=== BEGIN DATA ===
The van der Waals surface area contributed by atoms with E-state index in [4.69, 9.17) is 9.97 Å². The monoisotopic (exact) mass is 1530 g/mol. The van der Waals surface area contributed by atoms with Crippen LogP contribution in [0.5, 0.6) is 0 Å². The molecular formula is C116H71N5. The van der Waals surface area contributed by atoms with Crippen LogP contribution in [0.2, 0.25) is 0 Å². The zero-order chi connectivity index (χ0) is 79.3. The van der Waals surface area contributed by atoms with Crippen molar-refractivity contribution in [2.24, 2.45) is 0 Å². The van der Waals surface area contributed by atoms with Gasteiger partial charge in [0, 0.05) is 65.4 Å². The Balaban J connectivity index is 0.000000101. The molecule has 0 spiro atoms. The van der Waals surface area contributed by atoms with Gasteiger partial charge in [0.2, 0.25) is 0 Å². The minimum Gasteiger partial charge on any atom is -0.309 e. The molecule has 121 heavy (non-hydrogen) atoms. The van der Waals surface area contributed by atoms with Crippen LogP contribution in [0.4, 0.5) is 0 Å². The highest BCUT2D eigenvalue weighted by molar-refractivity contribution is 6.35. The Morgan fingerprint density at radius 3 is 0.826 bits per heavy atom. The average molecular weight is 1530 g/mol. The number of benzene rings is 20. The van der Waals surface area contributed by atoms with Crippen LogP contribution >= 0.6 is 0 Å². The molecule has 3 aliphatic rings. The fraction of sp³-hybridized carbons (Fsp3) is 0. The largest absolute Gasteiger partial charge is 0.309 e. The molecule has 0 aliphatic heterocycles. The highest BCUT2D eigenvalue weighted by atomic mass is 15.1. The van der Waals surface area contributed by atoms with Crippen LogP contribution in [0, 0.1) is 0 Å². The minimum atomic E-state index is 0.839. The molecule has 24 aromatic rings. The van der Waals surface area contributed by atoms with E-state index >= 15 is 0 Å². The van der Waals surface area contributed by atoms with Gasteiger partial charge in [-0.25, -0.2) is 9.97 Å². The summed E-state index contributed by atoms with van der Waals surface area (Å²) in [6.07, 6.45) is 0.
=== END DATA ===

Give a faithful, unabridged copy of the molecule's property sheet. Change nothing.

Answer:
The van der Waals surface area contributed by atoms with E-state index in [4.69, 9.17) is 9.97 Å². The monoisotopic (exact) mass is 1530 g/mol. The van der Waals surface area contributed by atoms with Crippen LogP contribution in [0.5, 0.6) is 0 Å². The molecular formula is C116H71N5. The van der Waals surface area contributed by atoms with Crippen LogP contribution in [0.2, 0.25) is 0 Å². The zero-order chi connectivity index (χ0) is 79.3. The van der Waals surface area contributed by atoms with Crippen molar-refractivity contribution in [2.24, 2.45) is 0 Å². The van der Waals surface area contributed by atoms with Gasteiger partial charge in [0, 0.05) is 65.4 Å². The Balaban J connectivity index is 0.000000101. The molecule has 0 spiro atoms. The van der Waals surface area contributed by atoms with Gasteiger partial charge in [0.2, 0.25) is 0 Å². The minimum Gasteiger partial charge on any atom is -0.309 e. The molecule has 121 heavy (non-hydrogen) atoms. The van der Waals surface area contributed by atoms with Crippen LogP contribution in [0.4, 0.5) is 0 Å². The highest BCUT2D eigenvalue weighted by molar-refractivity contribution is 6.35. The Morgan fingerprint density at radius 3 is 0.826 bits per heavy atom. The average molecular weight is 1530 g/mol. The number of benzene rings is 20. The van der Waals surface area contributed by atoms with Crippen LogP contribution >= 0.6 is 0 Å². The molecule has 3 aliphatic rings. The fraction of sp³-hybridized carbons (Fsp3) is 0. The largest absolute Gasteiger partial charge is 0.309 e. The molecule has 0 aliphatic heterocycles. The highest BCUT2D eigenvalue weighted by atomic mass is 15.1. The van der Waals surface area contributed by atoms with Crippen LogP contribution in [0, 0.1) is 0 Å². The minimum atomic E-state index is 0.839. The molecule has 24 aromatic rings. The van der Waals surface area contributed by atoms with E-state index >= 15 is 0 Å². The van der Waals surface area contributed by atoms with Gasteiger partial charge in [-0.25, -0.2) is 9.97 Å². The summed E-state index contributed by atoms with van der Waals surface area (Å²) in [6.07, 6.45) is 0.